For Shell, this has meant revisiting initial investment opportunities and even enacting divestments. I’ve even been challenged to consider, “What if we did nothing?” – which, admittedly, is an intriguing challenge for someone whose job function requires him to be proactive in “doing something”. And yet, that is the hallmark of prioritising ruthlessly: being laser-focused on what must be done and foregoing anything else that could distract and detract you from your objectives.
3) Stay Positive
When the world as you know it is tumbling down all around you, it can be difficult to remain positive. I hesitate to refer to pop psychology tropes, but I really do think that “tough times never last, but tough people do.” Having a positive outlook – call it hope or even being “cautiously optimistic” (as is the corporate-speak) – is strategically essential for survival.
Having a positive attitude can be underrated or overlooked, amidst all the other more business-like strategies. However, your “invisible” internal resources (whether it’s your own energy and state of mind or whether it’s the company’s morale) is often what fuels your “visible” external achievements.
If you’re going to navigate your way (your business, your organisation, your team, etc.) through disruptive times, you need to see be able to see the world that exists once you’ve been through the disruption and emerged successful at the other end of this journey. In doing so, you keep up the morale and energy to execute effectively.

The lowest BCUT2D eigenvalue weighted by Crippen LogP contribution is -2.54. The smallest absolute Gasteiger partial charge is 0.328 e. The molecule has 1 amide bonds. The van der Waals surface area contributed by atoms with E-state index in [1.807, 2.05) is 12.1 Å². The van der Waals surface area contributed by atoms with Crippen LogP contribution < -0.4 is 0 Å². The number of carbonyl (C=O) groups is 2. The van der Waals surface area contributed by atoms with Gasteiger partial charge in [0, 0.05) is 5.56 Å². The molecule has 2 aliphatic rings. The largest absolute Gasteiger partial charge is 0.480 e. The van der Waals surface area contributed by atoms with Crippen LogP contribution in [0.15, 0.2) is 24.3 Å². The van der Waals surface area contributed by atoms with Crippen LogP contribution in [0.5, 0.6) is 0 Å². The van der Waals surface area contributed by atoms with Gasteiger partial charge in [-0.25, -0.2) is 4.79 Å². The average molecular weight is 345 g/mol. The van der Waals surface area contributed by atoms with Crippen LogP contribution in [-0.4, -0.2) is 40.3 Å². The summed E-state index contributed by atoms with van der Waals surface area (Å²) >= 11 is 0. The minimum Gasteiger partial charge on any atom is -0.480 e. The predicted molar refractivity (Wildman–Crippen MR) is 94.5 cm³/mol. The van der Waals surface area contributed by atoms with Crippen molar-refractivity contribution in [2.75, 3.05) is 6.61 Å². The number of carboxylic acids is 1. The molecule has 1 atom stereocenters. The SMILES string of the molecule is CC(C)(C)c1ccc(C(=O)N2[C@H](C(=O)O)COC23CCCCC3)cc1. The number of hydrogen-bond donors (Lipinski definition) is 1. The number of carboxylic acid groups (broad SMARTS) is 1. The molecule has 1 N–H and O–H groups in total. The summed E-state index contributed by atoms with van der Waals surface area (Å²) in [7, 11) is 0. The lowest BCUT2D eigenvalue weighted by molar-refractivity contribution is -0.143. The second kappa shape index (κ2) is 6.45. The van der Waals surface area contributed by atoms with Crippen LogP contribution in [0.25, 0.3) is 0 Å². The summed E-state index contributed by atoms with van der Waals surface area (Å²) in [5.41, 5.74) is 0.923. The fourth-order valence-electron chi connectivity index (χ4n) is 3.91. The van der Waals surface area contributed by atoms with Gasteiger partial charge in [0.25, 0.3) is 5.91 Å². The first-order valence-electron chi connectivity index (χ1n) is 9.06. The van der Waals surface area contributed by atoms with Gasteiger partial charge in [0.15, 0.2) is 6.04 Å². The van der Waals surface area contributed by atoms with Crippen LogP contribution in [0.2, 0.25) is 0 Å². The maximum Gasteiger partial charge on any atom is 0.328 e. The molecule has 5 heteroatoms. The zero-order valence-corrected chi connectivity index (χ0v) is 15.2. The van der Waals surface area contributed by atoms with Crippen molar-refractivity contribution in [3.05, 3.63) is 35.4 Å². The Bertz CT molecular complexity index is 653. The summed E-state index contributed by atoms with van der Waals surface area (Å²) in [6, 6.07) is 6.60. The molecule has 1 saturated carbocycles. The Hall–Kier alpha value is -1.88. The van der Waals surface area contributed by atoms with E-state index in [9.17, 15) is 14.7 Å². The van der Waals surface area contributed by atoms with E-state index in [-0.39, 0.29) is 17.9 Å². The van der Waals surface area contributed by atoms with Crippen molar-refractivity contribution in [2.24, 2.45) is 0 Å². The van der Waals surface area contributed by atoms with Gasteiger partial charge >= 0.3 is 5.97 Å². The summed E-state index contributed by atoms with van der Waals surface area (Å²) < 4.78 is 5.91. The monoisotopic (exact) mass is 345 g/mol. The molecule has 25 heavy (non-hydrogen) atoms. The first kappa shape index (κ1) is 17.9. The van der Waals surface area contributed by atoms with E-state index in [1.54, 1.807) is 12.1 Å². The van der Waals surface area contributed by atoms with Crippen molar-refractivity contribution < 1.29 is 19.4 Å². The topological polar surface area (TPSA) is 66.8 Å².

This was where I was truly grateful for the leaders at Shell. Folks like my immediate supervisor, the Country Chairman, as well as other leaders throughout the organisation (locally, regionally and even globally) were great examples of how to remain positive during tough times. For some of them, they were the final decision maker when it came to making tough calls for the business – which included impacting thousands of jobs. It was tough and sobering, and I was humbled to see that they were indeed affected by the choices they had to make. Even so, they could still see the end-game and kept us all inspired for a world when all of this had passed and we emerged as a stronger organisation that was fit for the future.
One of my earliest memories about Shell is sitting in the back seat of my parent’s car, as we pull in to the petrol station for a fill up. It’s been many, many years since then, and I’ve now become a Shell customer, just like my parents before me.
So, when I got a call from the recruiter to consider an opportunity in the energy industry, I couldn’t have been more delighted to discover that it was with Shell!
Over the course of my interviews, I got truly excited getting to know some of the amazing work the folks at Shell are doing – beyond just fuel, lubricants, and petrol stations. There’s a world of other things like the popular Shell Eco Marathon to some truly innovative solutions in energy solutions and petroleum derivatives!
Which brings me to today.
I’ve just started my stint today as Shell Malaysia‘s Head of Media Relations and Issues Management; where I will be primarily accountable for: being a trusted adviser to Executive Chairman and senior managers on key Group issues; identify emerging issues and ensuring that reputation issues are effectively managed for the country; as well as engaging the to drive reputational value.
I’m looking forward to this new role and the adventures that await!